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Progressives beat Democratic incumbents in legislative races

Omar vows to keep fighting as she savors decisive victory

MINNEAPOLIS (AP) ’ Challengers defeated three incumbent Democratic in Minnesota’s primary elections and were leading a fourth as the progressive wing of the party showed its strength.

Sen. Erik Simonson of Duluth lost Tuesday night to attorney Jen McEwen, who campaigned against copper-nickel mining and an oil pipeline project that he supports. Rep. John Lesch lost to Athena Hollins in St. Paul, and Rep. Ray Dehn was trailing Esther Agbaje in a Minneapolis race with absentees pending.

And on Wednesday morning, Sen. Jeff Hayden, an assistant minority leader who was active in passing police accountability legislation, conceded to self-described democratic socialist Omar Fateh in the Minneapolis district where George Floyd was killed. Assuming he carries the heavily Democratic district in November, Fateh would be the first Somali American elected to the Minnesota Senate.

Hayden, Simonson and Dehn all ran without the Democratic Party endorsement after losing it to their challengers, who want the party to take a more aggressive approach on social justice and other issues.

The vote-counting continued Wednesday. Absentee ballots postmarked by Tuesday will still be accepted through Thursday.

Meanwhile, Rep. Ilhan Omar savored a decisive primary victory Wednesday, saying she plans to use her organization to keep President Donald Trump from carrying Minnesota and to keep fighting for deep structural change in America during her second term in Congress.

Omar must still get past another well-funded opponent, but it has been 60 years since a Republican last won her Minneapolis-area district. While absentee ballots will trickle in through Thursday, she had 57% of the votes counted by Wednesday afternoon compared with 39% for Democratic challenger Antone Melton-Meaux. She said her win Tuesday night showed that a strong ground game matters more than big ad buys.

“In Minnesota we know that organized people will always beat organized money,” Omar said on a conference call with reporters.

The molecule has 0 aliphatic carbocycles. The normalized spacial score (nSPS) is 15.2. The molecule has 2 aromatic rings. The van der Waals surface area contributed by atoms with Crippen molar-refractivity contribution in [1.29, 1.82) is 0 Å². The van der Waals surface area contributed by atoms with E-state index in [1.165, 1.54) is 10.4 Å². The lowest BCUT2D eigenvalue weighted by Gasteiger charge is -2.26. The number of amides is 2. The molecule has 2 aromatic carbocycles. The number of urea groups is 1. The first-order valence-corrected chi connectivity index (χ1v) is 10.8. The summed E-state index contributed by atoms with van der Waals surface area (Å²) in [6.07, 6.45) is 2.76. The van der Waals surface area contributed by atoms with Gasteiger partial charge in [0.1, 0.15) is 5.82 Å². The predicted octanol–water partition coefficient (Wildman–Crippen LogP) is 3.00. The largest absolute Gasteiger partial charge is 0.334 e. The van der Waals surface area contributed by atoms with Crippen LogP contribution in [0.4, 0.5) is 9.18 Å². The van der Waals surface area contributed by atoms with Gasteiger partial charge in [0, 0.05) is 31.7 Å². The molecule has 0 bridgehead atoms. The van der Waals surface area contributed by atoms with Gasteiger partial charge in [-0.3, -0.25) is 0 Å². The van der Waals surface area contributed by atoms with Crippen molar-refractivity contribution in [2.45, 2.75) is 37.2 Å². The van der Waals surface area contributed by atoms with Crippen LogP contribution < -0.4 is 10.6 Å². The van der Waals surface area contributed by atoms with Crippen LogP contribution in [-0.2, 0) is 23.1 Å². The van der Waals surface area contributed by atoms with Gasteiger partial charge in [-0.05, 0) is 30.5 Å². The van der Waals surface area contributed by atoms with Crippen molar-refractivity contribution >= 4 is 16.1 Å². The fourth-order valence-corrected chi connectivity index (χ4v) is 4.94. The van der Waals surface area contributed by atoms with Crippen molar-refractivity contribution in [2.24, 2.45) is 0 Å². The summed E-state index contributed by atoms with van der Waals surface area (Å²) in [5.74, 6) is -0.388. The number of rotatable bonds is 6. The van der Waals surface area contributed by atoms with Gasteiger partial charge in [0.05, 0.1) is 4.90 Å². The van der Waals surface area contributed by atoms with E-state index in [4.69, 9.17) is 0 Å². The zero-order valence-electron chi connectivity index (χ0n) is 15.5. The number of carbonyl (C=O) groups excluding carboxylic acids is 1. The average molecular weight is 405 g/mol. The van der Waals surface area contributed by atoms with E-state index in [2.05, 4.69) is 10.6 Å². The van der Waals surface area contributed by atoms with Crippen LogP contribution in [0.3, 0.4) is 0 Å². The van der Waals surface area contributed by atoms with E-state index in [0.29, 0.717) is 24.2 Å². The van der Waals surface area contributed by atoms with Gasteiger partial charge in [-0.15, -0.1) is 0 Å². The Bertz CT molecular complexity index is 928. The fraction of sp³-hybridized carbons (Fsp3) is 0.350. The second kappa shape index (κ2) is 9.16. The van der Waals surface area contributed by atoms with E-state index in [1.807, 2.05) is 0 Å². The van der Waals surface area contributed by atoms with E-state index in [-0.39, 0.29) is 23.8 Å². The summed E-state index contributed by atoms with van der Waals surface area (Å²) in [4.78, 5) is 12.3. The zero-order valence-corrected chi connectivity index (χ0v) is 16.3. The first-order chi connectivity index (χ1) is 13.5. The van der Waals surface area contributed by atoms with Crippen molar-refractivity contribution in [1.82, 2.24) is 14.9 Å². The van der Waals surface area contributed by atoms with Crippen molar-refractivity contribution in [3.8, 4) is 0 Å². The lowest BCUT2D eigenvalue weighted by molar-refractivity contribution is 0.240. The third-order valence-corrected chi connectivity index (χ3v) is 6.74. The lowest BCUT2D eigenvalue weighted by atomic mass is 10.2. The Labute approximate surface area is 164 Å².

Melton-Meaux and outside groups combined to spend more than $6 million to try to beat Omar, but she pointed out that her margin of victory was larger than it was in 2018. Turnout was around 25,000 higher, even though there were several competitive statewide races on the Democratic ballot then compared with none this year. Omar said her campaign will now focus on mobilizing those voters to block Trump from carrying Minnesota, as he nearly did in 2016.

“In the coming months President Trump and his allies will do everything that they can to use fear and division to turn Minnesotans against Minnesotans,” she said. “But we are determined to build the coalition needed to defeat him. Here in Minnesota we are stronger than hate, we are greater than fear, and we are going to organize to have record turnout in order to beat Donald Trump and keep Minnesota blue in November.”

Omar now faces businessman Lacy Johnson, who won the Republican primary in the overwhelmingly Democratic district. Johnson had raised nearly $4.3 million as of the last reporting deadline and had nearly $858,000 left in available cash, much of it from Omar opponents across the country. He depicts her on his website as a radical leftist who “has repeatedly attacked Israel, sympathized with terrorists, attacked President Trump, and shown zero patriotism towards our great country.”

Omar said the prospect of another expensive race doesn’t change her strategy at all.

“It’s not about how much money you have, it’s about what motivates people to come out and vote,” she said.

Assuming she wins, Omar said she plans to use her next term to continue lifting up the voices of people “who live on the margins of society, fighting for investment in education, the environment, the economy and housing and health care.”

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